Identity Crisis

January 21, 2013

One of the supposed cultural differences between French and Americans is the manner in which strangers make small talk. I’m generalizing here, but apparently an American will end any and every introduction with “And what do you do?” while a French person wants to know who you are. The implication is that the French understand a person’s identity is more than what they do to make a living.

It’s ironic, then, that a recent French film should so effectively and movingly demonstrate the risks of allowing what you do to become who you are. What are you left with, after all, if what you do becomes impossible?

In Mia Hansen-Love’s “The father of my children“, film producer Gregoire Canvel seems devoted to his work and family, in that order. In truth, his occupation as a producer of artistic films and his role as husband and father are bound into one overarching identity. He’s attached to his phone–make that phones. He wears a nicely cut dark suit and white dress shirt everywhere, even during a weekend in the country and on vacation in Ravenna, Italy. 

You get the idea that Gregoire might go on and on like this, switching between conversations and between phones, negotiating contracts, visiting sets, buying new screenplays and reluctantly agreeing to take his family on a vacation at least once a year–preferably somewhere with cell phone reception. It isn’t that he doesn’t love his wife and three girls, it’s that his career is his calling and he can’t detach himself from it or compartmentalize it. His career is his vocation, a necessary part of who he is and the justification for his existence. So he laughs off the first signs that the debt he’s accumulated might be the downfall of his company, that the dream he’s worked to build exists on a foundation of sand and that it may soon collapse and disappear altogether.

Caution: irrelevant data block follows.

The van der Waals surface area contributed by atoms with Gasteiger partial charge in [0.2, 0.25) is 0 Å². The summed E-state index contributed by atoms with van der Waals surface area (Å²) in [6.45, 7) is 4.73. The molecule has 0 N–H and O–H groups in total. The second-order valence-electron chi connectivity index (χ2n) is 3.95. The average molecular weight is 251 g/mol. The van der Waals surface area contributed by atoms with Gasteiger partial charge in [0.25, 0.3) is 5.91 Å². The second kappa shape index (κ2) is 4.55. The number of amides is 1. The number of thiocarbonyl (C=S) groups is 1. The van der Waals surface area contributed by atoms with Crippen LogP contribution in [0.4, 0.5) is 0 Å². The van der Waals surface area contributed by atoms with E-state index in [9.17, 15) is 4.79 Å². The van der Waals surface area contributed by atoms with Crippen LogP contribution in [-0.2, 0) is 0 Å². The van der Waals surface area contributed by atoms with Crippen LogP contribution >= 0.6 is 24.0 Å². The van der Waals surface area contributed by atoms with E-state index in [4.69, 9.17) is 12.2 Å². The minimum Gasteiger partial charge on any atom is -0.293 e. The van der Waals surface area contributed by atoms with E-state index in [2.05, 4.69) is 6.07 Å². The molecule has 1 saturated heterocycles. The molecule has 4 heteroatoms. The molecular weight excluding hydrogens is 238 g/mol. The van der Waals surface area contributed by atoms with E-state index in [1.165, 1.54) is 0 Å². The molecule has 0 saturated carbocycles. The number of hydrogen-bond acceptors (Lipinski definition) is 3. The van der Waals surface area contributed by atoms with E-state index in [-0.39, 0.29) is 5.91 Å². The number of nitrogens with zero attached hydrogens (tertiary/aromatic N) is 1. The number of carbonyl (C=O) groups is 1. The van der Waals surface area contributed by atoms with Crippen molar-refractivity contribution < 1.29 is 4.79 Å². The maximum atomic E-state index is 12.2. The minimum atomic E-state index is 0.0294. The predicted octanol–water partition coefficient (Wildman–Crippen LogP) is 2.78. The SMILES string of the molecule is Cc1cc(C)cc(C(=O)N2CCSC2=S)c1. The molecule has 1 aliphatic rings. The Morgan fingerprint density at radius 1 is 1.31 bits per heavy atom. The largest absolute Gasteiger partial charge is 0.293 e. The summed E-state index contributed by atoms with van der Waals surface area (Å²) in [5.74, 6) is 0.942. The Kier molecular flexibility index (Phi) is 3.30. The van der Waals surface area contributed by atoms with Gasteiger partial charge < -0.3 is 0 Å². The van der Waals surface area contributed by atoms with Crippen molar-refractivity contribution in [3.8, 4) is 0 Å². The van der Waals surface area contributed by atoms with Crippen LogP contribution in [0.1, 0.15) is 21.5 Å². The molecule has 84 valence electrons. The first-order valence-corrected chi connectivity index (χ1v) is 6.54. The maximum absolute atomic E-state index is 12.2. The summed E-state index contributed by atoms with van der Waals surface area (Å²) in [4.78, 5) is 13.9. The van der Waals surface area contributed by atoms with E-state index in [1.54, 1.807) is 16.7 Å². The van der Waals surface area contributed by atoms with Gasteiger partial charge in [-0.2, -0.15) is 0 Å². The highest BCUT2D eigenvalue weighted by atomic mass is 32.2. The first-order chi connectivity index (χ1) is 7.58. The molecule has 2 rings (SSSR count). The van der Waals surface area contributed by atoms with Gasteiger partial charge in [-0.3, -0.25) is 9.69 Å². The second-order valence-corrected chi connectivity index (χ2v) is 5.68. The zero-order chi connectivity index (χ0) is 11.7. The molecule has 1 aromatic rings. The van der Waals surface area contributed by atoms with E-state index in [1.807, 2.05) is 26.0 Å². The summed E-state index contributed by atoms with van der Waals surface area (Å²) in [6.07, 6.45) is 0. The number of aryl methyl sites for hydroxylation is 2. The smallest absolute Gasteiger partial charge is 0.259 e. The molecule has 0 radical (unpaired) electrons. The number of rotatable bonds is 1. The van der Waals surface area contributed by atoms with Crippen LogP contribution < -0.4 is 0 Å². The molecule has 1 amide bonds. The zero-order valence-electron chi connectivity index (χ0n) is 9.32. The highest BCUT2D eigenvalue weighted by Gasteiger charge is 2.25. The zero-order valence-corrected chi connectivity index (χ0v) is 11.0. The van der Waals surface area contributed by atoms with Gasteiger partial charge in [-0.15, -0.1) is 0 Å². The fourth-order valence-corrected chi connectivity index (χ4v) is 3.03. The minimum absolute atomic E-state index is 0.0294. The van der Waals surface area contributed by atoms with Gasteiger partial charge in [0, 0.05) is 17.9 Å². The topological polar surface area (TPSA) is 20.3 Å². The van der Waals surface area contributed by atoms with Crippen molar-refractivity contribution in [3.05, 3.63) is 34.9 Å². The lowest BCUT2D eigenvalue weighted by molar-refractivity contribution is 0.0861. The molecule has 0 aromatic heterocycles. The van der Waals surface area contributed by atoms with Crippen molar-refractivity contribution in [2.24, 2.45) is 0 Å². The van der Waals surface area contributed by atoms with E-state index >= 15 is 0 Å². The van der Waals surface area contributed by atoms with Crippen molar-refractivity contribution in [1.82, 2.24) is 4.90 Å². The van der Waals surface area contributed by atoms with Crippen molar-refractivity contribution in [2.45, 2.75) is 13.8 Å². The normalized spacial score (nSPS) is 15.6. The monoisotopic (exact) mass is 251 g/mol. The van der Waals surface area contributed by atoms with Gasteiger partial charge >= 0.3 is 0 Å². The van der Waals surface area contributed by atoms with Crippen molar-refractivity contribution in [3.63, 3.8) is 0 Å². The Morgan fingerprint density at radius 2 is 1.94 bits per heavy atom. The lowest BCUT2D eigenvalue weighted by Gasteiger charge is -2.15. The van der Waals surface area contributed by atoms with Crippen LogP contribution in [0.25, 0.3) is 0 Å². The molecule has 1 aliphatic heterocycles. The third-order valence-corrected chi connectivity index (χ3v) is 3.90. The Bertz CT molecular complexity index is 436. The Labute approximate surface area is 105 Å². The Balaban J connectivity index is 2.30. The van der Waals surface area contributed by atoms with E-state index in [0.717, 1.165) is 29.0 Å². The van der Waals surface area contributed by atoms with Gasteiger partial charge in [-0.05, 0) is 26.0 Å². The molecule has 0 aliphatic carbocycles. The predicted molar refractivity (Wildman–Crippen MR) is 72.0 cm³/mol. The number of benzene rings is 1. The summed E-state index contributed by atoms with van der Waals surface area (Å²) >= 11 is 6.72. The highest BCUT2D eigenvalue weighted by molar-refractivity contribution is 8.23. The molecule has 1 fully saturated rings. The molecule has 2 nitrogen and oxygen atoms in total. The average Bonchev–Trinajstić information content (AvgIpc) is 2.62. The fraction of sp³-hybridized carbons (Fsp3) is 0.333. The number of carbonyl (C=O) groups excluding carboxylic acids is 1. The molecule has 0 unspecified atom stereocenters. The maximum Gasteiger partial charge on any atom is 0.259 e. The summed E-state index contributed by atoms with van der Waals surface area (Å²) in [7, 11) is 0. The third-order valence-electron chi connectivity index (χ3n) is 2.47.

If this were a film about a workaholic financier or weapons trader, Gregoire would be an unsympathetic character, a Scrooge who needs a bad dream or threat of serious illness to wake him up to his selfish ways and shallow life. But because Gregoire has an artistic soul, and so clearly adores his wife and takes delight in his children, his devotion to occupation seems noble rather than unhealthy. It’s a devotion that leads him to do something horrible but inevitable, given the path he’s been traveling. What he does makes it clear that it isn’t only dogged determination that’s propelling him on, it’s something else, too. “The basis of optimism,” wrote Oscar Wilde, “is sheer terror.”

I wanted to take something from Gregoire’s story, which is all the more poignant for being based on fact. If there was a lesson there, I think it might be that like any investment, you must diversify when it comes to building an identity. We put our faith and sense of self in all kinds of things; we are children and friends and wives and husbands, mothers and fathers and teachers and lawyers and designers and programmers and painters and musicians and writers and doctors and cooks and on and on. 

Yet many of those things are occupations, and not merely in the sense that we get paid for them. They are ways we fill our time and represent only a facet of the years of ideas and places and relationships we have experienced. That faith, that sense of self, is on shaky ground whenever it’s dependent upon another person, or a paid occupation, or anything uncertain and changing. This uncertainty is what is inspiring and intimidating about devoting any amount of time to something you love that isn’t guaranteed, or even likely, to meet your physical needs or material ambitions. It can never be who you are, though, not completely. You have to be more.

    

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